One Friday night, on the way out of George Harrison’s Friar Park estate, I was sitting in my car waiting for the back gate to open. It was 11pm but I was in no particular hurry.
Wow! This is going to blow Dad’s mind! I smiled.
The afternoon had bloomed into a wonderfully glorious evening—the antithesis of my previous, first, much shorter visit. What a disaster that had been. I could laugh about that now.
During my first visit, after we had been introduced and George began talking to me, the significance of meeting a Beatle started to overwhelm my nervous system. Clips of news reels and flashbacks, stored in my memory of the Beatles, from Ed Sullivan to Abbey Road, scenes from their movies, including Yellow Submarine, and then events associated with All Things Must Pass and Living in the Material World, played in the multiplex corners of my mind until an inner voice, within me and without me, interrupted and announced, “George Harrison is speaking to you and you can’t hear him.”
I freaked out. I realized I didn’t have the slightest idea what topic George was talking about, and now his lips were moving, in my direction, though I couldn’t detect any sound coming from them.
Then the inner voice warned, “You can’t hear him and you probably can’t talk to him either.”
My vision was ok, however, I could still see, and what I was looking at was George pausing in his conversation for me to reply. With my mouth gaped open, mummified tongue glued to the roof, I willed myself to speak and choked on a brief series of snorts and grunts that were so obviously unrelated, so remarkably inarticulate, and so comically unintelligible, I expected George, Olivia, his wife, and Dhani, his son, to laugh out loud. Surprisingly, they kept straight faces.
George got bored rather quickly and politely excused himself. Watching him leave, the thought of losing the Harrison account, personally and professionally, particularly so swiftly, caused my body to enter a form of hypovolemic shock. While Olivia assisted me down, past the stone gargoyles smirking on the stairs, I panicked and snorted intermittent noises that were intended to be apologies—the best I could do in order to try and salvage this colossal disaster.
“Don’t worry,” Olivia said, escorting me out, “George is used to it.”
“Snort snor sno?”
“Yes. Many times,” she replied. “The first meeting is like that for a lot of fans. It’ll be better and you’ll be more comfortable when you return next time.”
“I promise,” she said, smiling, closing the door.
I knew she was just being kind. There would never be a next time. Not after a performance like that.
Incredibly, there came calling a next time! Olivia, indeed, knew what she was talking about. I was relatively composed during this second visit. It had been wonderful too. Better than I could have expected.
The gate had yet to make any movement in its long wide swing to open and usher me out of Crackerbox Palace. I really didn’t care. I was perfectly content, waiting in the dark, basking in the evening’s great victory. One special moment, I smiled when I thought of it, about two hours into the visit, when George had already had his fill of technology for the day and had escaped through a tapestry curtain on the far side of the room, son Dhani, opened a file on the Mac that displayed an image of the Magical Mystery Tour album cover. I got as far as, “I remember …” and Dhani quickly clicked and closed the file—no comment. I got the feeling he was testing my reaction to see if I was one of those Beatle freaks. It didn’t take him long to find out.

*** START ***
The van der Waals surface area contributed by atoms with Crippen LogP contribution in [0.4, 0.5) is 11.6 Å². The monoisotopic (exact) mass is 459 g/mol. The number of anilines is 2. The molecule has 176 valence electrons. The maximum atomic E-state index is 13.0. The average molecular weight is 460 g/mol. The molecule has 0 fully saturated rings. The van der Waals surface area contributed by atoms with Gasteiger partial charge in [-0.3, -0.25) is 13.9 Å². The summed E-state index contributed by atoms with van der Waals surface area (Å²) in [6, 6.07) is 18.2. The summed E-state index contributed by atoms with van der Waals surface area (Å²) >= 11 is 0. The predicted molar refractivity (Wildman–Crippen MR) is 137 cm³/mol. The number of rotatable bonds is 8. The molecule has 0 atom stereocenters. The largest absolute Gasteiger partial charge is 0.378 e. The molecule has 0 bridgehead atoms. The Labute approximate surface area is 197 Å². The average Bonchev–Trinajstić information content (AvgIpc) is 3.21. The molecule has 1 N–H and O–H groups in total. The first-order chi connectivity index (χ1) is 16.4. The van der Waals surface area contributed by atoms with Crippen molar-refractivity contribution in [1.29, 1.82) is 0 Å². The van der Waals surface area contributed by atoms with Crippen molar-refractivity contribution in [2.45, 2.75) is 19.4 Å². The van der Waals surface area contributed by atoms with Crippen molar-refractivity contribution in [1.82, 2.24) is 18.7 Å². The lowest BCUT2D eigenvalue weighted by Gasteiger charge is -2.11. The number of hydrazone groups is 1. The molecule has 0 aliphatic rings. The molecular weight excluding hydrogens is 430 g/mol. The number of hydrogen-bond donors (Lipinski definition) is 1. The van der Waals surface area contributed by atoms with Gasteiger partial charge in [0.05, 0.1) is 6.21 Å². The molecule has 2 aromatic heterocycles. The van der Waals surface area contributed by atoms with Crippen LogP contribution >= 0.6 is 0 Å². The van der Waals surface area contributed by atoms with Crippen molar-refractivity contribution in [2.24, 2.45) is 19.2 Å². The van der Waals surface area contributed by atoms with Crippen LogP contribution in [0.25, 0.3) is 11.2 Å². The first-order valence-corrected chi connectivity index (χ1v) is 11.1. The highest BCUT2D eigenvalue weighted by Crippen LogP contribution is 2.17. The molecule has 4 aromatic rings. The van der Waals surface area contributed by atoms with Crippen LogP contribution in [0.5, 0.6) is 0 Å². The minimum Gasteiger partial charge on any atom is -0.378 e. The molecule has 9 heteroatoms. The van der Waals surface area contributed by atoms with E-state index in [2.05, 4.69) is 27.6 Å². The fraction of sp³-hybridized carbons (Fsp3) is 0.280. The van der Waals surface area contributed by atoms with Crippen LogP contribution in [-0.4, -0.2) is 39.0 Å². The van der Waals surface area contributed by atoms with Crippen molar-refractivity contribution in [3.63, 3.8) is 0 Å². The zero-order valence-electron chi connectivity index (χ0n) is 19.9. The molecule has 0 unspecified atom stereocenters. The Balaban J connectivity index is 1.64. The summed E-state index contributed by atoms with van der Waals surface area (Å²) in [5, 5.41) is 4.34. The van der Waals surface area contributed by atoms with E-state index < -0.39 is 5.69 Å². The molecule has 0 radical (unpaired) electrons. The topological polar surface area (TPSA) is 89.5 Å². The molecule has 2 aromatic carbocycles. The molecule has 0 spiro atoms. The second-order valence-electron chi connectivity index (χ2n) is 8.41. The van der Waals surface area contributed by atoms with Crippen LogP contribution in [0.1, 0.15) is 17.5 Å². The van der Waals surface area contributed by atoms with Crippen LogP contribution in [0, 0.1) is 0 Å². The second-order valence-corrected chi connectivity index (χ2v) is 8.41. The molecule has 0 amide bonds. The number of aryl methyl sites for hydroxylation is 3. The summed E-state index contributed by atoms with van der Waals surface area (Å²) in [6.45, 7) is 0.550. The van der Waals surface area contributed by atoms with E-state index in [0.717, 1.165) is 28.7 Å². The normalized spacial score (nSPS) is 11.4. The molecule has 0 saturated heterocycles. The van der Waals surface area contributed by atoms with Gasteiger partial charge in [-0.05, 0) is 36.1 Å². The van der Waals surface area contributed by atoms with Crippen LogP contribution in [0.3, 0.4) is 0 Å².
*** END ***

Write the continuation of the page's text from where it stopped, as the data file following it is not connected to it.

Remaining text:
Dhani opened another file of a photo of his art student friends that he had twirled, pontillized, craquelured, and Photoshop only knows what else. It was a striking image. He wanted to print it on the new Tektronix dye sublimation printer I had set up earlier. What he had yet to learn, however, is that what you can render on a monitor is not necessarily what you get when the print hits the paper. Monitors and printers exist in two distinctly different image rendering spaces. And from what I could tell looking at his extraordinary image, it was likely too complex to be rendered true by the new Tektronix, or any other printer I was acquainted with for that matter.
Dhani sent the file to print and the Tektronix engine immediately started interpreting and printing—a sure sign the Tektronix didn’t even bother with a process pass—a blank sheet of dye-sub paper would be delivered in the tray for Dhani’s waiting hands guaranteed. As I braced for his disappointment and prepared to explain monitor and printer dynamics and their limitations, he held the paper up and exclaimed, “Wow! This is going to blow Dad’s mind!”
I couldn’t believe it! It was a perfect representation of Dhani’s artwork!
Naturally, I shared in the glory. Well, come on, I recommended the Tektronix, didn’t I?—over the advice of another, more local, Apple distributor I might add—whose representative btw had argued that the Tektronix I was recommending was way overkill and six times the cost of the color printer that he was flogging—insinuating, from what I surmised, that I was taking the Harrisons for a ticket to ride.
Watching Dhani hold his artwork high above his head, both of us in victory formation, then him dashing through the mystical curtain to show it to George, was singularly the most satisfying moment in my career of schlepping computers and software across two continents.
Wow! This is going to blow Dad’s mind! Indeed.
What I did not know, however, was that very soon, within the hour, the absolute, hands-down, unimaginable, worst moment of my working life was sure to follow.
Part two of this story continues at Went To A Garden Party.
Copyright © 2017 Wayne Coster Cooper